‘Written on the Wind’ – the bad and the beautiful on Peacock

Douglas Sirk puts the opera back into “soap opera” in the exquisitely baroque melodrama Written on the Wind (1956). And it kicks it from the opening credits: a rushing car, a brewing storm kicking up leaves and whipping the trees, a gunshot, and a man stumbling out of the mansion before the pages of the calendar flip back to where it all began.

Rock Hudson (as wonderfully wooden as ever) and Lauren Bacall  play stalwart examples of altruism, clean living, and good old American ambition, but the film is stolen by Robert Stack as a souse of a playboy, always in motion in an effort to outrun his under-achieving shame, and Dorothy Malone as sex-mad sister, white trash millionaire siblings stewing in self-pity.

The plot reads like an episode Dallas: Texas oil-baron playboy Stack steals good girl Bacall from best friend Hudson while Stack’s sister Malone puts her slinky moves on Hudson, the strapping poor boy made good. Toss in impotence, jealousy, alcoholic binges, emotional blackmail and backstabbing nastiness, mix vigorously with high style and expressionist flourishes, and you’ve got the most potent melodrama cocktail of the 1950s.

Stack twists his arch delivery into the practiced bravado of a boozing womanizer nursing an inferiority complex while Malone sashays and flirts her way through an Oscar winning performance as a slutty, sassy good-time girl. It’s so over-the-top that it might seem kitchy at first glance, but former theater director Sirk subtly shades his vision in the shadows of film noir and uses the portentous angles and gaudy color to create a vivid, vivacious world of glossy surfaces and social masks cracking under the pressure of responsibility and the pain of lost love. It’s a delirious rush of melodramatic extravagance in hyper-real Technicolor gloss.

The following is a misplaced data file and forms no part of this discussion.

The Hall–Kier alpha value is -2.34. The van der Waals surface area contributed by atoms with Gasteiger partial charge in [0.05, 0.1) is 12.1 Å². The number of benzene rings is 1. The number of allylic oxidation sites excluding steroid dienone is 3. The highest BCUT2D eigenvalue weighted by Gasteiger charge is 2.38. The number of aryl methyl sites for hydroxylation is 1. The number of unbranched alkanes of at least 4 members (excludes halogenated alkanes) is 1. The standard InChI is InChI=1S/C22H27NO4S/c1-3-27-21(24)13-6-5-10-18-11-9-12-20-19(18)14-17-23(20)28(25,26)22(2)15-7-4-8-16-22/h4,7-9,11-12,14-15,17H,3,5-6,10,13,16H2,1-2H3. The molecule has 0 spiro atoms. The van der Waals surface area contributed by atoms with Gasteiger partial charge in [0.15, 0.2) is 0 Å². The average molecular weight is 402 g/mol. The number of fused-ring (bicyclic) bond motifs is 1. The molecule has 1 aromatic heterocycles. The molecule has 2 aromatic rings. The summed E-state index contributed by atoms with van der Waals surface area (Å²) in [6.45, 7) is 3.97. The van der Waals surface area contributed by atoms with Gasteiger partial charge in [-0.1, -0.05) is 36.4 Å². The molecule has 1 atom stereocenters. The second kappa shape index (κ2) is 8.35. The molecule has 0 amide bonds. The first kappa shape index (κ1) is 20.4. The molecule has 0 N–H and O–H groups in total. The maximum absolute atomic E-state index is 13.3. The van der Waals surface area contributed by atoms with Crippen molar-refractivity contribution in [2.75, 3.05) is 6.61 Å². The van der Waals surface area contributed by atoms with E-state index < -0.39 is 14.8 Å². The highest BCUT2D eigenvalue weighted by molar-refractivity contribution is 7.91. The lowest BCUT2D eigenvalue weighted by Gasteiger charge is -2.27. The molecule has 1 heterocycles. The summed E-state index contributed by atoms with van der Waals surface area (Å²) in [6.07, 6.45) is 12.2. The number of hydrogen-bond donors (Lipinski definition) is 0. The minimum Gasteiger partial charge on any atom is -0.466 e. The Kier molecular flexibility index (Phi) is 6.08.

Dorothy Malone earned an Academy Award for her performance.

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Written on the Wind (The Criterion Collection) [DVD]

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Sean Axmaker is a Seattle film critic and writer. He writes the weekly newspaper column Stream On Demand and the companion website, and his work appears at RogerEbert.com, Turner Classic Movies online, The Film Noir Foundation, and Parallax View.

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